The Work Environment

A comfortable, safe working environment leads to greater efficiency. If temperature and humidity are right, timber is more likely to remain stable and you will be able to concentrate on producing quality work. Machines and power tools produce a lot of waste, so make sure extraction is effective so dust is kept to a minimum.

Dust Extraction

Power tools and machines can create an extremely uncomfortable and potentially harmful level of dust. Make it a priority to install adequate extraction equipment that collects dust before it has a chance to get into the air and empty extractor bags or containers outside the workshop, so that fine dust does not become airborne again. Not only is dust harmful, it will interfere with your work when applying a finish to a project. Consider a separate finishing room if space permits.

Vacuum Extractors

Power tools that produce dust or chippings — sanders, saws, routers and planers — have an outlet for attaching the flexible hose of a compact portable vacuum extractor, which contains a replaceable paper cartridge to filter fine dust particles. Such a unit can easily be moved around the workshop, and is quick to swap between tools. Many extractors have a mains socket allowing you to plug in a power tool directly, automatically activating the unit at the same time. The unit remains running for several seconds after switch-off, to collect residual dust.

Extraction Systems

Larger extractor units, suitable for machines such as planers and table saws, use disposable plastic sacks for collecting the waste — some designed specifically for fine dust and others for coarse dust and chippings. These extractors may be either mobile units with a flexible hose or part of a built-in system with duct pipes that remove the waste from individual machines. Ducting may be either galvanized steel or plastic, and is designed to attach permanently to walls and ceilings. Lengths are simply clipped together, with various bends and adaptors for changing the pipe direction or reducing its diameter. Common diameters are 63, 100 and 150 mm (approximately 2½, 4 and 6 in).

Filtration Units

Filtration units hang from the ceiling and absorb airborne particles that escape collection by the above methods. They are typically used with a timer and can operate for several minutes after you have left the workshop, switching off automatically.

Face and Ear Protection

Power tools and machines not only produce a lot of fine sawdust and coarser chippings, they can cause chips to fly off at any moment. They are also noisy, although hearing loss is gradual and may not seem a problem initially. It is essential to protect yourself from these potentially serious health hazards, especially if exposed to them for extended periods of time.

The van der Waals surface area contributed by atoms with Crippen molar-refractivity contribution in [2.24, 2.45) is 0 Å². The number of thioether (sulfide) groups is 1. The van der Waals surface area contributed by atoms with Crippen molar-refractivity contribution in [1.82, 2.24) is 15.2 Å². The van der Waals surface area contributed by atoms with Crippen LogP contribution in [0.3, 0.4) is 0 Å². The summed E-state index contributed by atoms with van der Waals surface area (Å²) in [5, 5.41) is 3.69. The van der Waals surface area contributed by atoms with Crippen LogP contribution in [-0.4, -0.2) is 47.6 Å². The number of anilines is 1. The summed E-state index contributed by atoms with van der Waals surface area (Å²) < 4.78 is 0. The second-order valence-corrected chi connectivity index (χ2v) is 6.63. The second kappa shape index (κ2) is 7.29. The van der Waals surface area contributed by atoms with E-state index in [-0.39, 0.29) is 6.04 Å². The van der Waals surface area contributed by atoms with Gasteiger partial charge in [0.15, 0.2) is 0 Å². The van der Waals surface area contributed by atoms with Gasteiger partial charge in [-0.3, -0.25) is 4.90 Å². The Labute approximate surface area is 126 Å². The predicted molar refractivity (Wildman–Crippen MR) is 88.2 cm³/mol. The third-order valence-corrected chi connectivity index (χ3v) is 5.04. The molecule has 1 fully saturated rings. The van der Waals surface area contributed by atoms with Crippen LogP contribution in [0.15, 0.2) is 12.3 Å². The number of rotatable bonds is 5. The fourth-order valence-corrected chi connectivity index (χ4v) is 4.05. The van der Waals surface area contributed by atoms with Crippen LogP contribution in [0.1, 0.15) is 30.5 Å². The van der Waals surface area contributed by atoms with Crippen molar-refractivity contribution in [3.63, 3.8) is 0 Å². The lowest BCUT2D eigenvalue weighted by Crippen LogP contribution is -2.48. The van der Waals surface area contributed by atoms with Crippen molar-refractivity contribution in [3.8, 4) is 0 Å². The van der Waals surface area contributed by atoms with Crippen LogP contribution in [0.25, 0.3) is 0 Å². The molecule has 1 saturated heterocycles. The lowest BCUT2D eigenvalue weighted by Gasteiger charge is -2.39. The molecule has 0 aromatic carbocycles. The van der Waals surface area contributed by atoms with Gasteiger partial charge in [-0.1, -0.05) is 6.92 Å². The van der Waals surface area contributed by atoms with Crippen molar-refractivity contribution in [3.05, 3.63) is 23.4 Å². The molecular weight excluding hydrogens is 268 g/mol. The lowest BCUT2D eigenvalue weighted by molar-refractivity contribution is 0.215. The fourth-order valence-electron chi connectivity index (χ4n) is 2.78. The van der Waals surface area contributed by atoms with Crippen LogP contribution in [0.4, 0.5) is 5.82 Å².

Eye Protection

Your eyes are at considerable risk when using power tools or machines that can create flying debris. Clear, rigid plastic visors or toughened safety glasses are comfortable to wear, even over spectacles. A powered respirator combines a fine dust mask and visor, giving full facial protection. These are particularly good for woodturning and routing, where your face can be close to the work piece. A built-in fan provides a constant stream of filtered air across your face and ensures the visor does not fog up. A rechargeable battery enables you to wear the device for several hours at a time.

Ear Protection

Hearing loss due to prolonged exposure to machinery noise used to be common in the woodworking industry. Tighter health-and-safety regulations mean this is now less of a problem, but there is still a danger in the home workshop. Avoid this by always wearing ear protection, either in the form of ear defenders or disposable foam earplugs, when using any power tool or machine. Keep a pair of ear defenders next to a machine so there is no excuse not to wear them.

Face Masks

It is always wise to wear a face mask, even if using a dust extractor. The dust created when machining some sheet materials and certain hardwoods can cause severe throat irritation and discomfort. In Europe, disposable masks are identified by a dust-rating system, with a `P2′ protection level suitable for woodworking (MDF in particular). If the code is not displayed on a mask it probably does not reach the required standard, so avoid using it. Better-quality respirator masks feature disposable filters, which last longer than disposable versions and give better protection. For spray finishes, a dual-cartridge respirator mask will give protection against lacquers, paints and toxic dust.

Foot Protection

You can cause damage by dropping a length of timber on unprotected toes. Wear boots with steel toe caps, or at least wear a sturdy pair of leather shoes, even if you change into them at the workshop door on hotter days.



Plastic (PVC) ducting is cheaper than its steel equivalent but tends to accumulate static electricity, with the potential for sawdust becoming ignited by sparks. It is essential that such systems are correctly earthed.

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COSHH Control of Substances Hazardous to Health Regulations

Ducting Pipework through which sawdust or chippings pass on their way to an extractor unit.

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